In short, hardware wallets are a secure intermediary step between a paper wallet and a software wallet that offers some added security without the burden of keeping keys on paper.


3 - Software Wallet

Software wallets are the most common and accessible type of cryptocurrency wallets. They come in various forms, including desktop, mobile, and web-based wallets. Some common examples include Coinbase, Exodus, and Trust Wallet.


A picture of a desktop computer displaying the coinbase logo.
Coinbase also has a decentralized wallet!

Some benefits of software wallets are that they are easily accessible through most devices with an internet connection, are generally very user-friendly and designed for convenience, and several software wallets like Metamask support many different cryptocurrencies.


However, this level of convenience presents the potential for risk. Software wallets are more susceptible to hacking and phishing attacks, so the user must rely on the third-party wallet provider's security (which could be substandard if a wallet product is not well-developed). It is also easy to get too comfortable with a software wallet, and that could leave users vulnerable to additional risks.


Why Get a Cryptocurrency Wallet?


While centralized exchanges like Coinbase, Binance, and Kraken all offer wallet services, using a cryptocurrency wallet of your own offers several advantages.


The first and most important is control. With a self-hosted wallet, you have the most control over your private keys. You, and only you, have access to your funds. Control over and access to these funds can be especially important given the uncertainty of centralized exchanges.


Next is privacy. While most blockchains have publicly accessible ledgers where anyone can view transactions and transactional history, privacy is assumed unless you assign your identity to your public wallet address (with an ENS domain, for example). Regardless, your personal financial information is still in your control, and on-chain activity does not require KYC like most centralized exchanges, so you can maintain at least some anonymity.


Last is long-term storage. Hardware and paper wallets are ideal for long-term HODLing of cryptocurrency since they are not subject to online vulnerabilities (unless you routinely use your hardware wallet to sign metamask transactions). Centralized exchanges must report to the government and are often beholden to financiers, so if one goes kaput, your coin could go with them. Centralized exchange wallets are not a great place to keep coins long-term.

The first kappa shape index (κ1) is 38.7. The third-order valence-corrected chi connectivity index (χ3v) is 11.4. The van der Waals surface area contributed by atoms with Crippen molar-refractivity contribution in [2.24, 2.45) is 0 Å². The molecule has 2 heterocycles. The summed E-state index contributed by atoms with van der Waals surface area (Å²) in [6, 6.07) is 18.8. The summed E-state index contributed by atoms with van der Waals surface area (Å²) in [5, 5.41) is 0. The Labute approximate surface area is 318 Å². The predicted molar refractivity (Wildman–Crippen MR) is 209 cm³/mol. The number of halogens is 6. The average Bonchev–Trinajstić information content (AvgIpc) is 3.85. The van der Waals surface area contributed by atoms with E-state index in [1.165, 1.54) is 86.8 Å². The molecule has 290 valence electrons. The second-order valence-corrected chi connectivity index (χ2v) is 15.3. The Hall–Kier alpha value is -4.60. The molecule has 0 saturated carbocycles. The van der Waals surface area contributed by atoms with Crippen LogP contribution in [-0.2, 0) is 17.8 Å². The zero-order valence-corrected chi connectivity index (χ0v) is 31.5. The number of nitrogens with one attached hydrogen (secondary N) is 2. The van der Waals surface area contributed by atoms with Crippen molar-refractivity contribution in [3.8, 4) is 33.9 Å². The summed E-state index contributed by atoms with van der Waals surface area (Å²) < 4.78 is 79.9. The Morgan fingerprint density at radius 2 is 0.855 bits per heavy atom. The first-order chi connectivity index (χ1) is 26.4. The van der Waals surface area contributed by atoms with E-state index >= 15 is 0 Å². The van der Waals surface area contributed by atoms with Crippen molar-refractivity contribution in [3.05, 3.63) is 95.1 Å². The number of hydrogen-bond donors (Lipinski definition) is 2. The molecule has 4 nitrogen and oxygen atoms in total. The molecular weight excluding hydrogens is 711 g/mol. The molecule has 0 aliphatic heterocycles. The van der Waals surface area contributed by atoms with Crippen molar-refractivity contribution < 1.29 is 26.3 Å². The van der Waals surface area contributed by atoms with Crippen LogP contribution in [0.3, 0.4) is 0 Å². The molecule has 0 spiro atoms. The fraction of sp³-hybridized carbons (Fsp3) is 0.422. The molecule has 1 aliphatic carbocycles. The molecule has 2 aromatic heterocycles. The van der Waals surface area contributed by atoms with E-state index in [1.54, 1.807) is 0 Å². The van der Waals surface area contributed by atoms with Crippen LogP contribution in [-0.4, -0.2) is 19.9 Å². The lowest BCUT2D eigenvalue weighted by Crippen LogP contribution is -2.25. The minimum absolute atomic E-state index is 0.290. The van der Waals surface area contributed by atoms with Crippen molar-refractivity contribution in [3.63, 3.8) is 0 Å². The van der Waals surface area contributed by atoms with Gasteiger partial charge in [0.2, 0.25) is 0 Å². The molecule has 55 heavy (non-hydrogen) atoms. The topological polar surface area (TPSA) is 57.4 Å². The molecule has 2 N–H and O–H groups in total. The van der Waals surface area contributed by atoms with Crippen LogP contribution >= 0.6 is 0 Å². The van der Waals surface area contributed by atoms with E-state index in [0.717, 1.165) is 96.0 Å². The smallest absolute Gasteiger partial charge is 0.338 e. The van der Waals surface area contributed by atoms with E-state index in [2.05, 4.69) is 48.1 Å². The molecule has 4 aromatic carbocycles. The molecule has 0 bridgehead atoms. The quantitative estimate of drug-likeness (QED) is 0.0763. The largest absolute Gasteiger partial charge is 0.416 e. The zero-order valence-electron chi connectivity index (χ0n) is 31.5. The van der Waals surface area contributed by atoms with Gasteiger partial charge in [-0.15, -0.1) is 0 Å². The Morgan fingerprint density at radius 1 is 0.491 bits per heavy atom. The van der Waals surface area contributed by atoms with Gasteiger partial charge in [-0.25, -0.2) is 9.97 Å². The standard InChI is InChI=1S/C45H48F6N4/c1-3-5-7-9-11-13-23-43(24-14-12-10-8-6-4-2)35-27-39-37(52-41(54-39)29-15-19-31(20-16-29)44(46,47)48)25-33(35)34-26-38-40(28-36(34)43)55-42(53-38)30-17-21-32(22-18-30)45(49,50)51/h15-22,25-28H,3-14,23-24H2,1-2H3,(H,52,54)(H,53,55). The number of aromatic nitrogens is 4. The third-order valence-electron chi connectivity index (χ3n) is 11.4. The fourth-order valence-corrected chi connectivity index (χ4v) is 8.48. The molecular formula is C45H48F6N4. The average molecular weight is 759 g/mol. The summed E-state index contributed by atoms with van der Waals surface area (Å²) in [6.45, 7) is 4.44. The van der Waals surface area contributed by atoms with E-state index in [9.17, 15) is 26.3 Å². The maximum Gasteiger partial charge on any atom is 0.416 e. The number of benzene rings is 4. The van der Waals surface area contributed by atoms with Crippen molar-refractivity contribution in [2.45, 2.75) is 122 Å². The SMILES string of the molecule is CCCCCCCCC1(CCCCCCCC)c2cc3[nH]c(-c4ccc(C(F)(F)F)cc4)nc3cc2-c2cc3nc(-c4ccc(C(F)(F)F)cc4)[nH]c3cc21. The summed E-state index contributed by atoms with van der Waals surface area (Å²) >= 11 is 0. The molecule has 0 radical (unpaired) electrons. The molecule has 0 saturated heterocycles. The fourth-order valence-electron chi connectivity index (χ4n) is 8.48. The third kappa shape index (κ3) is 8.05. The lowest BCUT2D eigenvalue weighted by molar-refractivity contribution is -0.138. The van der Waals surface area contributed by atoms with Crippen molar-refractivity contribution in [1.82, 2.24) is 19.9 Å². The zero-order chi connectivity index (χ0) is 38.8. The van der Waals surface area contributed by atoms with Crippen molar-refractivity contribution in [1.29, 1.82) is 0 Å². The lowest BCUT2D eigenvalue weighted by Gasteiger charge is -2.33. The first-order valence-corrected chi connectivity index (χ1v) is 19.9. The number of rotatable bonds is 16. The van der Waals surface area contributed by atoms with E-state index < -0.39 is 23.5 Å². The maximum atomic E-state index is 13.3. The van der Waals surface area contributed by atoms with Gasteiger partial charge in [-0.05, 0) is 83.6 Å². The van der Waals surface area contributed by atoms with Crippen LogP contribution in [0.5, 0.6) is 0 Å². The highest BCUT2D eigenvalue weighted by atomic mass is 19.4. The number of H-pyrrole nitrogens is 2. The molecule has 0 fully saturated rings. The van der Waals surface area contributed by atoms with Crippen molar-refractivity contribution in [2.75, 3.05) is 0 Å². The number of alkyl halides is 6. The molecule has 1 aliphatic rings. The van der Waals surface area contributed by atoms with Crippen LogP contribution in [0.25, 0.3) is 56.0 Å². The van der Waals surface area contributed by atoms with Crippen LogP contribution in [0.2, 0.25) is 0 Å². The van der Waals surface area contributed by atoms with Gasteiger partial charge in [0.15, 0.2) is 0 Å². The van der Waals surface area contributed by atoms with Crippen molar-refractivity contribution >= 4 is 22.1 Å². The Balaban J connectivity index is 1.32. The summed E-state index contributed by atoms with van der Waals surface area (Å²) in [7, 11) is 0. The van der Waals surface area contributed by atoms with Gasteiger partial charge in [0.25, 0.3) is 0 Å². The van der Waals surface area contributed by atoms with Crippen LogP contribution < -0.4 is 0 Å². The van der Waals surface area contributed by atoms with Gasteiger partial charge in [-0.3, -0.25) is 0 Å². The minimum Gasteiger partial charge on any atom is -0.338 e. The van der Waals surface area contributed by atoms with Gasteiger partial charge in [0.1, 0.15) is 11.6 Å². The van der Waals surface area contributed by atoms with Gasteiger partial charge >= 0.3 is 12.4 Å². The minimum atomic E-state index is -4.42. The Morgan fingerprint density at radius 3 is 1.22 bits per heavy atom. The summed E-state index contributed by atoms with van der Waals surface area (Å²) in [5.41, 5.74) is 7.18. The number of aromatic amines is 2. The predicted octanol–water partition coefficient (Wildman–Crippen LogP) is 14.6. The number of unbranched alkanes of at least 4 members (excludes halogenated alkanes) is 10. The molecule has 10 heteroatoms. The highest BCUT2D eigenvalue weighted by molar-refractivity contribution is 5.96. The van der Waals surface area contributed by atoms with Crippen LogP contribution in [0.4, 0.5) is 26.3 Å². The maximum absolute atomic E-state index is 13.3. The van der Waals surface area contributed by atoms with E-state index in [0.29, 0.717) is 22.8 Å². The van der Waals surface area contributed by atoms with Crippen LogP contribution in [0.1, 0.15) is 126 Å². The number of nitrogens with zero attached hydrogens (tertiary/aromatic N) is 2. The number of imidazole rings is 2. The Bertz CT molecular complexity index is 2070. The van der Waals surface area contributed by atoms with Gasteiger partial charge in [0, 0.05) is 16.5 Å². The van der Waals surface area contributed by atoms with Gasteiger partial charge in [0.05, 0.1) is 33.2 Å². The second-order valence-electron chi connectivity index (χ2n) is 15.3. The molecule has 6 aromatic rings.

Most Commonly Used Cryptocurrency Wallets


We've composed a list of some of the most commonly used wallets for some widely used blockchains. If you're new to the game, this might help you decide which is best for you.


Bitcoin

Wallet; Ledger Nano S (Hardware wallet)

Benefits: Secure offline storage, immune to online attacks

Ease of Use: Moderate, better for more experienced users

Cost: $79 USD at the time of writing.

Note: Ledger Nano has support for many different blockchains.


Ethereum

Wallet; MetaMask (Software wallet)

Benefits: User-friendly, widely supported, browser extension

Ease of Use: Very easy, beginner-friendly

Cost: Free

Note: MetaMask supports any EVM-compatible blockchain. Check out our MetaMask write-up for more information.


Solana

Wallet; Phantom (Software wallet)

Benefits: User-friendly, designed for the Solana ecosystem

Ease of Use: Very easy, beginner-friendly

Cost: Free


Cardano

Wallet; Daedalus (Software wallet)

Benefits: Official wallet of Cardano, natively supports staking

Ease of Use: Moderate, best-suited for Cardano enthusiasts

Cost: Free


Polkadot

Wallet: Polkadot.js (Software wallet)

Benefits: Official wallet, integrates with Polkadot ecosystem.

Ease of Use: Moderate, suitable for tech-savvy users.

Cost: Free


Algorand

Wallet: Algorand Wallet (Software wallet)

Benefits: Developed by Algorand team, user-friendly.

Ease of Use: Very easy, suitable for beginners.

Cost: Free


Tezos

Wallet: TezBox (Software wallet)

Benefits: Supports delegation, easy to use.

Ease of Use: Very easy, beginner-friendly.

Cost: Free


Cosmos

Wallet: Lunie (Software wallet)

Benefits: Designed for Cosmos ecosystem, user-friendly.

Ease of Use: Very easy, suitable for beginners.

Cost: Free


EOS

Wallet: Greymass (Software wallet)

Benefits: User-friendly, designed for EOS.

Ease of Use: Very easy, beginner-friendly.

Cost: Free


Locking it Down


Cryptocurrency wallets are the keys to your financial autonomy in the digital asset universe. Understanding the differences between software, hardware, and paper wallets empowers you to choose the right solution for your needs. While centralized exchange wallets are convenient for trading, a personal cryptocurrency wallet ensures security, control, and privacy, making it an essential tool for anyone serious about their crypto journey. Remember to conduct research, choose a reputable wallet, and take security precautions to protect your digital assets and enjoy the benefits of true financial freedom in the crypto world.